These are not just bad reasons; these are selfish excuses. Compassion is caring about others, but retaining the employee who should be fired is all about caring for ourselves--it is never about the employee. We want to protect our investment, our presumptuous feeling of parental responsibility, our time and energy, even our reputation for "being nice."
If employees quit, or were hit by the proverbial bus, we would find a way to address any real issues related to their sudden absence--we would have to, because their departure date would be out of our control.
The past is also out of our control; we can't go back and not make the hire, not spend on the training, or not create a "mission critical" job function. By firing we can at least make today the day we start investing in the future instead of continuing to waste resources and to delay the inevitable.
As the founder and head of a company, every aspect of the business and its operations reflects on you. You are responsible not only for yourself but for all of your employees and their actions on behalf of the company.
This is much more than making sure they do not make promises or sign contracts you do not approve of. It is making sure you are happy with the way your offices look, the way your phone is answered, the way your receivables are collected, and the way employees decorate their e-mail signatures.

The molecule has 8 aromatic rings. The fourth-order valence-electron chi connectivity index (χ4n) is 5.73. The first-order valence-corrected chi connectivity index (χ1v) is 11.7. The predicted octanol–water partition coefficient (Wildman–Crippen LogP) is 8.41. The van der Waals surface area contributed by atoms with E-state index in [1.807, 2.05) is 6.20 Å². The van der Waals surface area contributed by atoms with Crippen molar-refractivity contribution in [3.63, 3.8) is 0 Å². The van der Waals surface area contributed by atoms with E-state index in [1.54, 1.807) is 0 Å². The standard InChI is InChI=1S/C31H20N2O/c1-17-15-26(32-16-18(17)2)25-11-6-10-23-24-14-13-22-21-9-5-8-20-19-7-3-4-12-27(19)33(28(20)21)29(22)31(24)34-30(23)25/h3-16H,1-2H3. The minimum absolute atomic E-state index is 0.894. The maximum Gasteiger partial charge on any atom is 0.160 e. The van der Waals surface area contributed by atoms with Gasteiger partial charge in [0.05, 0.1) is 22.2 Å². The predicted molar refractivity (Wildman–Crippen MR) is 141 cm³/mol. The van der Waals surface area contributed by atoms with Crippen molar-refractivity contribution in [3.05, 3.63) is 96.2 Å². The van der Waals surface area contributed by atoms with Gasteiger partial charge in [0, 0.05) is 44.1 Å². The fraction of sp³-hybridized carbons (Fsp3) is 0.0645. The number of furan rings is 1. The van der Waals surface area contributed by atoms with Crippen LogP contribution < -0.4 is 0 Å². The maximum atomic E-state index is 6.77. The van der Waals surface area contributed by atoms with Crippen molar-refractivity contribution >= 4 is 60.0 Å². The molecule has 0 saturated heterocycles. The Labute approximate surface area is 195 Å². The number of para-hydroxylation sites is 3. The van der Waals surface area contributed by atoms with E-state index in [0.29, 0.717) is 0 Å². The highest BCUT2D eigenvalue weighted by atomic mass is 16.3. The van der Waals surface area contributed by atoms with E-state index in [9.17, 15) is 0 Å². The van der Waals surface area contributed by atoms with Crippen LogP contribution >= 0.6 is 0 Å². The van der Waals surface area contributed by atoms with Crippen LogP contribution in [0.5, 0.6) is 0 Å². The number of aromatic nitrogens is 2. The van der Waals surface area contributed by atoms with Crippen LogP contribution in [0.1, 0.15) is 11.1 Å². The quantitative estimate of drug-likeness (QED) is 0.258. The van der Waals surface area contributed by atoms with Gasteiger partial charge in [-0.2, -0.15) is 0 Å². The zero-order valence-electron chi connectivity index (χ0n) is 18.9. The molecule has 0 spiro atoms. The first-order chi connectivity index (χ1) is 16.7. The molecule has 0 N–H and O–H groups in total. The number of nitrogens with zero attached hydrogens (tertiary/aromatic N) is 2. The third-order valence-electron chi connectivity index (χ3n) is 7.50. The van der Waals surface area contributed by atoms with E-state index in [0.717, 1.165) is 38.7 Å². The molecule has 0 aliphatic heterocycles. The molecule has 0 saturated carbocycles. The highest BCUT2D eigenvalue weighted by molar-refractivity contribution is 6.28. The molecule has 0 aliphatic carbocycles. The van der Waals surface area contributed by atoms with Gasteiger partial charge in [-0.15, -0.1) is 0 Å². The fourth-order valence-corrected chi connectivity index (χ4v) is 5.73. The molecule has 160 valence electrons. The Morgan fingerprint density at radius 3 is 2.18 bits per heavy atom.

I am not suggesting you micromanage every part of your company. I am suggesting that you do not consider any part of the company off-limits to micromanagement. By regularly reviewing and tweaking details throughout the business you keep yourself up-to-date on operations and ensure that your business reflects you.
Your business is your baby. You conceived it, gave birth to it, nurtured it, and protected it. You sacrificed to meet its needs, and you taught it how to live. Like any parent you can see beyond your baby's flaws to its fantastic future. And it's frustrating how your baby's potential isn't clear to everyone else.
You may have a great business. You may have a great product. You may provide a great service. But nobody is going to love your business, product, or service as much as you do. Nobody else can see things the way you see them. Nobody loves your baby like you do.
When I was a teenager I toured a factory and met its owner. Dreaming of having my own business I asked him for the best advice he could give me. His response was two words: "No partners."